By Daniel Nugent-Bowman, The StarPhoenix
Andrey Makarov was one of the biggest reasons the Saskatoon Blades shocked the heralded Halifax Mooseheads 5-2 Sunday in their second Memorial Cup round robin game.
However, the 29-save performance by the Blades goaltender wasn’t the least bit astonishing to Stefan Fournier.
Fournier, the Mooseheads captain, and Makarov were teammates with the QMJHL’s Lewiston Maineiacs during the 2010-11 season before the team folded.
A leaguewide dispersal draft was held and Fournier ended up with the Victoriaville Tigres, while Makarov wasn’t picked.
The way Makarov’s career was evolved since then, Fournier’s sure a few QMJHL teams are wishing they would have had better foresight.
“When a goalie comes from Russia, you don’t really have an idea of how great they are,” the six-foot-three, 210-pound winger said. “Being on his team, I knew how great of a goaltender that he was.
“When he got passed up, I was surprised. The success that he amassed during the last two seasons – between world juniors last season, his season this season, world juniors again – he’s put together an impressive resume. He was signed by (the NHL’s) Buffalo (Sabres) because of it.”
Makarov reentered the CHL import draft and was selected 30th overall by the Blades in 2011. He was named the team’s MVP in each of his two seasons and won silver and bronze medals for Russia at the 2012 and 2013 world junior championships.
Makarov mostly backed up overage netminder Nicolas Champion in Lewiston, so Fournier admitted he’s come a long way.
“Obviously, he got a little more technical,” said the overage Moosehead, who had 35 goals and 72 points in 66 games this season. “I think that’s something that came with age also.
“Makki was my goalie when he was 17 years old. Maybe he wasn’t as mature in his game,” Fournier added. “He’s obviously turned out to be a pretty great goalie. That’s great for him. I’m happy for him.”
Before this tournament, Fournier and Makarov last saw each other last June in Pittsburgh at the NHL draft.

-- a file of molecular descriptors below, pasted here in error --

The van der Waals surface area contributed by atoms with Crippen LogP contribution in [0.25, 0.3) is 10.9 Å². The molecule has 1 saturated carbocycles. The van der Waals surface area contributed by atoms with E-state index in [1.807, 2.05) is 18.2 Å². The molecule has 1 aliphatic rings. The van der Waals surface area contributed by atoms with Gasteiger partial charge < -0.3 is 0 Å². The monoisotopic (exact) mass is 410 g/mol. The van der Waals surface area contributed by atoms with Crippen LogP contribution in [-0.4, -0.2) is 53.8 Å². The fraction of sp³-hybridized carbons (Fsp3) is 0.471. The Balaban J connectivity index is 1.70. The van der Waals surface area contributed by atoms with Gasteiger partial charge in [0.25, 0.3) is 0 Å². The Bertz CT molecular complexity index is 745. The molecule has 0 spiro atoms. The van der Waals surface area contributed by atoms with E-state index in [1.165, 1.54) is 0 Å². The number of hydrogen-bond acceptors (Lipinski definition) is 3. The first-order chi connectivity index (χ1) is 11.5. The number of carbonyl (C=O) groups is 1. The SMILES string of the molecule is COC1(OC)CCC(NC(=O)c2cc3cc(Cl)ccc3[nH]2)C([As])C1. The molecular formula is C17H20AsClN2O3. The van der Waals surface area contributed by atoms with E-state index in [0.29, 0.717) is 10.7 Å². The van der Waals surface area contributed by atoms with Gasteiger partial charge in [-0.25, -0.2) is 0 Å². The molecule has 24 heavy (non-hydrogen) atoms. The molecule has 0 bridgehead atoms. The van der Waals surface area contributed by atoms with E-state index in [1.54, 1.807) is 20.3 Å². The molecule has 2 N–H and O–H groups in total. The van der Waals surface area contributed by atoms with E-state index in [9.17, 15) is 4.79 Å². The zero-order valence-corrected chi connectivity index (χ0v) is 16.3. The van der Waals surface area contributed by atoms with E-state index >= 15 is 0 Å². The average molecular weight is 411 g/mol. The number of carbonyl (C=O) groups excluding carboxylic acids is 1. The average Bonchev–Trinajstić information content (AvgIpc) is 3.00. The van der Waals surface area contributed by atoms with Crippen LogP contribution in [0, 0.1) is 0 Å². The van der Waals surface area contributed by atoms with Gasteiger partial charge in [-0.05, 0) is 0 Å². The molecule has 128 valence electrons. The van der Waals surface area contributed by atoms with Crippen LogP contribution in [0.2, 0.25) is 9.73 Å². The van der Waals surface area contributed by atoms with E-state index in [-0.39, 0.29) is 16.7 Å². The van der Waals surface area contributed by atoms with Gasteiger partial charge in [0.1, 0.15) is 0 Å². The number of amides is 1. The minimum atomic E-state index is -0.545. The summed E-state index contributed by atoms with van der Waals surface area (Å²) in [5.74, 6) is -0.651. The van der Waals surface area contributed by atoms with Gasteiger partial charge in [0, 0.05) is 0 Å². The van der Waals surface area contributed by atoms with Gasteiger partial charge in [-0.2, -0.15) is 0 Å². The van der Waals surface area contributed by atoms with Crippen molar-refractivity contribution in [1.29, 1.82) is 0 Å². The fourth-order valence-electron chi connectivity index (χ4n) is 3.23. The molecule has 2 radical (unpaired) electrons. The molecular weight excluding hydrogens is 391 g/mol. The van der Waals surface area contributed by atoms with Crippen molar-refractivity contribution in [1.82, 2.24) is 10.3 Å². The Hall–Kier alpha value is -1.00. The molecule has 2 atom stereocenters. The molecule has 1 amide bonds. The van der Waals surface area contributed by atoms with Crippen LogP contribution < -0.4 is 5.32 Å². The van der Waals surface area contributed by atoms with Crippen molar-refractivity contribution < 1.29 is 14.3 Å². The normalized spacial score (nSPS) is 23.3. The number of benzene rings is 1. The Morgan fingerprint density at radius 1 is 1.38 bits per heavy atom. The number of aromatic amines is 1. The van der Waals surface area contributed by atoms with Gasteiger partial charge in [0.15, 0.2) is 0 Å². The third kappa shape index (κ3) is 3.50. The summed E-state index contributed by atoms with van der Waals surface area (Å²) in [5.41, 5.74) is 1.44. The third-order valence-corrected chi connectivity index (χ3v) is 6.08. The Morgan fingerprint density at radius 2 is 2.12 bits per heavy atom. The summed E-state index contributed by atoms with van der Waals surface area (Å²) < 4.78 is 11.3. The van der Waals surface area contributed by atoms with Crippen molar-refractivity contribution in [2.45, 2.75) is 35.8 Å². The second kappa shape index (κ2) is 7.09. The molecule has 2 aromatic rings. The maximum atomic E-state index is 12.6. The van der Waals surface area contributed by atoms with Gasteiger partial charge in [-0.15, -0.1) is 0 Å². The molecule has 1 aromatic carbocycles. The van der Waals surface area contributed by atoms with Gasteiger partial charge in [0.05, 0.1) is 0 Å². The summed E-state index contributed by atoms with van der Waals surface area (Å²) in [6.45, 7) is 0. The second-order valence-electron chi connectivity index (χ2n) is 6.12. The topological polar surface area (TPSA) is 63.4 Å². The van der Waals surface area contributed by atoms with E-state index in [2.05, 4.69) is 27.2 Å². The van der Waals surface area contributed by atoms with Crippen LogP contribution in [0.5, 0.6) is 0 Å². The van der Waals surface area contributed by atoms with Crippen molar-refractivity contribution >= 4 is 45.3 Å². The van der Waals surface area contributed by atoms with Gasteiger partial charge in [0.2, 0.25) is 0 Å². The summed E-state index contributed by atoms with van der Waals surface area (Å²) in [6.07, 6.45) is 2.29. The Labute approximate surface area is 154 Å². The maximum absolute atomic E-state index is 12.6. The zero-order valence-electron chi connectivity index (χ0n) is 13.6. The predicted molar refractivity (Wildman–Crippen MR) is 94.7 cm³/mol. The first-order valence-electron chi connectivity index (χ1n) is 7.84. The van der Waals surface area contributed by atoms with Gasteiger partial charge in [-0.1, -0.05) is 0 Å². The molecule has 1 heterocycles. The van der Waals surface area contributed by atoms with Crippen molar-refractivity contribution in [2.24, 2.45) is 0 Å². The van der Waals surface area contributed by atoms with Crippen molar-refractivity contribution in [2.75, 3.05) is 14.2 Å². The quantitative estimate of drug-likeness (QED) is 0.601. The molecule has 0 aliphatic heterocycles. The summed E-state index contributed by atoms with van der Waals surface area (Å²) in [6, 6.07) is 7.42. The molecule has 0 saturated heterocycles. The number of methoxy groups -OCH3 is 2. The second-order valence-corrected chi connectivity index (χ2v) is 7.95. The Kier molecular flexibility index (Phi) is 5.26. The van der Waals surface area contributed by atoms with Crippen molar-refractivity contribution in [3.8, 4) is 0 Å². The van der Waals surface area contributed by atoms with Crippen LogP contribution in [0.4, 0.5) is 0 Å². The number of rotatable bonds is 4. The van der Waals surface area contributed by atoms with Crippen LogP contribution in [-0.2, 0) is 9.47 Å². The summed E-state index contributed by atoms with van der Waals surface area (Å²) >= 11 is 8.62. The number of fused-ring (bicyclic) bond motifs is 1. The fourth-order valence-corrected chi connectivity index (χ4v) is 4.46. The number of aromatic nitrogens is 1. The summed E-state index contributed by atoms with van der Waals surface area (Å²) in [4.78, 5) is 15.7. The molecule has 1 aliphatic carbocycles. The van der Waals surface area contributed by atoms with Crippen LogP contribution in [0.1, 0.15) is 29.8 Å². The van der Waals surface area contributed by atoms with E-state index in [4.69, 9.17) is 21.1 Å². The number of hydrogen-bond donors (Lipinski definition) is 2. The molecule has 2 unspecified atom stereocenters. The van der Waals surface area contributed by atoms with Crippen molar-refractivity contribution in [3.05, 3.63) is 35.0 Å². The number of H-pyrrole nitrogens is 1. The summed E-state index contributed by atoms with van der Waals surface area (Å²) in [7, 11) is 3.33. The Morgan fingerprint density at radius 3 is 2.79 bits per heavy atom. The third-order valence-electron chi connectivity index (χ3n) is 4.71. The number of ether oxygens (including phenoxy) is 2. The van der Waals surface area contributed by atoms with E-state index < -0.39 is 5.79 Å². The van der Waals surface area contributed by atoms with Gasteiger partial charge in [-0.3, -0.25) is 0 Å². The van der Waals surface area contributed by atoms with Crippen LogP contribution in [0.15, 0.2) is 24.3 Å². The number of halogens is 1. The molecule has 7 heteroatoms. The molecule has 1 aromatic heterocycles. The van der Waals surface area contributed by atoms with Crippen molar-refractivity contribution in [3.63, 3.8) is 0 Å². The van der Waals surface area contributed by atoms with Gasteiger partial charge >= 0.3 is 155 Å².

Fournier was there to accompany his younger brother, Dillon, who was picked in the second round by Chicago. Makarov wasn’t selected, but signed a free-agent contract with Buffalo in September.
They ran into each other again last Thursday.
Although Makarov’s English is much better than when he was in Lewiston – Fournier said he knew “three or four words” – the Mooseheads winger decided to show off his Russian skills during their latest encounter.
“I’ll be completely honest. I know about 30 words,” he said. “Besides, ‘Hey, how are you?’ ‘Yes,’ ‘No,’ they’re all pretty bad. I don’t think I’m at liberty to share them with everyone.”
So was the air completely blue during their chat?
“Yeah, but not in a serious way,” Fournier said. “It was the same way as if he started telling me something in English. I’m just going to have a big smile on my face and look at him like, ‘Oh, OK.’ ”
The Blades cancelled their Monday practice and Makarov wasn’t made available to the media. He said Saturday that he and Fournier joked about which would get the better of the other when they faced off.
All kidding aside, Ma-karov was a difference-maker in the Blades’ win, but Fournier knows the Mooseheads can be better.
“He had a really good game,” Fournier said. “To his credit, he made the big stops when they needed to be made.
“He didn’t get the right amount of traffic that we should have with second pucks. Ultimately, that was the difference.”
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